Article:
Saturday after the official skates of the day were...well, officially over, Kim and I had made sure there was going to be a night skate. Saturday night was originally scheduled for dinner at The Frying Pan. It was announced earlier that the Denver Crew was going night skating. We had no plan, but were determined to host the skate since the official Friday night skate was rained out. Brooklyn Steve volunteered to lead for us and show us a good time. Thirteen people showed up for the impromptu event (which actually made things feel more like home). Because of the small turnout (everyone else was out drinking -- we, the ones from Denver, figured we were already professional drinkers and can drink just fine at home and came all this way to skate... so we did); the pace was faster than the usual Denver skates and we covered a lot of ground. This was great, but remember we had already skated in excess of 35 miles that day. We zipped through Time Square (stopping to take a few photos and stare into the lights), headed out to the Hudson River and skate down the paths this time, and unfortunately only skirted Ground Zero. From there we went to get some food and decided on a typical New York diner. After dinner, the plan was to go to the Frying Pan to meet up with the others who didn't partake..but that never happened our skate ended after midnight and another 10+ miles.

Sunday morning we met once again at the Skyline Hotel for the morning skate that would take us through Harlem and then to Central Park for the event ending picnic (this skate was actually split up into to skates - one longer one then back to the hotel so people could check out, then another to the park). At the part, after a few slices of pizza, it was off to loop do the loop once again. I then said good by and left to my hotel to head to the airport for my trip back to Denver.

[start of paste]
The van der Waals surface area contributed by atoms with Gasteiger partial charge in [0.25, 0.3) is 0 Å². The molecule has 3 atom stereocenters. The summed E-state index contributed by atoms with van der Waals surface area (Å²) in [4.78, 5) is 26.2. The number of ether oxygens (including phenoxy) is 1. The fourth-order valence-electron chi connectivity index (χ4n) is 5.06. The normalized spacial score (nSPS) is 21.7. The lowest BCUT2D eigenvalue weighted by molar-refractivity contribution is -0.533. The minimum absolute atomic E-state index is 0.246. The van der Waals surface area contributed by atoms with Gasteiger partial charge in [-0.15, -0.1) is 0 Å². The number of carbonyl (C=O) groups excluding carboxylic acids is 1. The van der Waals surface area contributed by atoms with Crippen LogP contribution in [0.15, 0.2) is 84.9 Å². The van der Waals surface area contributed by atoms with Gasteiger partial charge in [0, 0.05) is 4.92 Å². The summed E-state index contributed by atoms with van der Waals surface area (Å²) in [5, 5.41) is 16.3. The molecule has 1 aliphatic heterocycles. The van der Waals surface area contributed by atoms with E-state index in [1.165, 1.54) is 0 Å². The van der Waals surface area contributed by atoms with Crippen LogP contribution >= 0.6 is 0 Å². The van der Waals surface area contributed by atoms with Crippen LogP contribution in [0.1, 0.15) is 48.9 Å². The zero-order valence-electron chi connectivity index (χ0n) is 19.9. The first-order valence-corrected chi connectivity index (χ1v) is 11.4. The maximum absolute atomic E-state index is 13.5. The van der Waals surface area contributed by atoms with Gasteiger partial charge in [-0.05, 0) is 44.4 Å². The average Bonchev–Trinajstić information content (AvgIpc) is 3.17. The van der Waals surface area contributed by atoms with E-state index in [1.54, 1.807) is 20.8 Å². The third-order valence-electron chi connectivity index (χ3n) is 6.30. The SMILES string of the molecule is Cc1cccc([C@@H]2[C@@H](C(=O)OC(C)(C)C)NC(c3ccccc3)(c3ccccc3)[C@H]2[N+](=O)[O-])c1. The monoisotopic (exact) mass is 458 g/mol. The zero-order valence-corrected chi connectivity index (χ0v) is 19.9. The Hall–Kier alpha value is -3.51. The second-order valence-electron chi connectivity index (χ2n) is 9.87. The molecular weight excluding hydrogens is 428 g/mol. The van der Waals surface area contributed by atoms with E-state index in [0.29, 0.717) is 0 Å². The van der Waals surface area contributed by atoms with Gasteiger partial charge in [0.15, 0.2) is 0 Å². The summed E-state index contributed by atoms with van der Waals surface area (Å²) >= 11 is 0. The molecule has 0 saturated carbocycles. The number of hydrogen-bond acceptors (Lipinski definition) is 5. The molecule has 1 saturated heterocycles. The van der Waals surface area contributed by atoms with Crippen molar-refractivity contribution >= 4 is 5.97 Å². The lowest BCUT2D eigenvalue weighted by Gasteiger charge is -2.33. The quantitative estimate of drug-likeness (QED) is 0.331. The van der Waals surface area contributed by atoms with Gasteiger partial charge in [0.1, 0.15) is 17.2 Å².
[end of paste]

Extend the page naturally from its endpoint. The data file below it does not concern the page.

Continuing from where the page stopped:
While I was in NY, I saw in action no less than 4 jackhammers at street corners (and this doesn't even count the big yellow Cat machines). I am not one for stereotypes, but I felt this was kinda funny. Looked to me like the city was in a constant state of construction - here's a picture for your viewing pleasure.

I was also reminded of Boulder, CO when I swear I (along with a few others) could smell the strong odor of "wacky tabaccy" multiple times during our Saturday skate through the various parts of the city (I don't think anyone in our group would of had enough time nor energy to pull this off in mid stride).

Through my original tour of Central Park with Eric on Friday morning, I noticed the site of a scene of "The Brave One". Not that this is anything special, hundreds of movies are filmed in Central Park, but I found this to be cool just having seen the movie.

The Big Apple Roll was a fantastic event where I met a bunch of great people. I hope to be able to participate again.

Saturday, August 09, 2008

3rd Annual Patton St Block Party - Aug.9th '08

The 3rd Annual Block party organized by Jon Massongil and myself was once again a hit. There was a good showing of neighbors and their friends for the festivities. Don't have much to say about it...typical block party. The police only showed up once...

I did get a request to juggle fire when it got late. Here are the videos:

Yeah, yeah... this isn't much of a block party post; more like a shameless plug for me juggling. What can I say, the block party was a few weeks ago and this is all I got. It was a block party, people ate, drank heavily, and sang really bad karaoke.

Friday, August 08, 2008

Ode to the Denver Rollor Dolls... or something like that

Today I went to my first Roller Derby match. The Denver Roller Dolls played against each other - Bad Apples vs. Green Barrettes at the Filmore Auditorium in Denver. I got my ticket directly from Vinyl Trax of the Green Barrettes the week before.

It being my first outing to the Roller Derby (and really haven't actually seen it on TV since sometime before 1983), I was excited but really didn't know what to expect. Knowing that this venue would be general admission seating, I wanted to get there early to make sure I got a good seat. Well, I did...and I did. I arrived with Eric, and Kon found us at our spot shortly after. "seats", or patch of floor, was directly behind the Jammers on the curve of the track -- TalkOur about optimal seating! Note: This picture sucks, but it should give you a good idea of where we were sitting.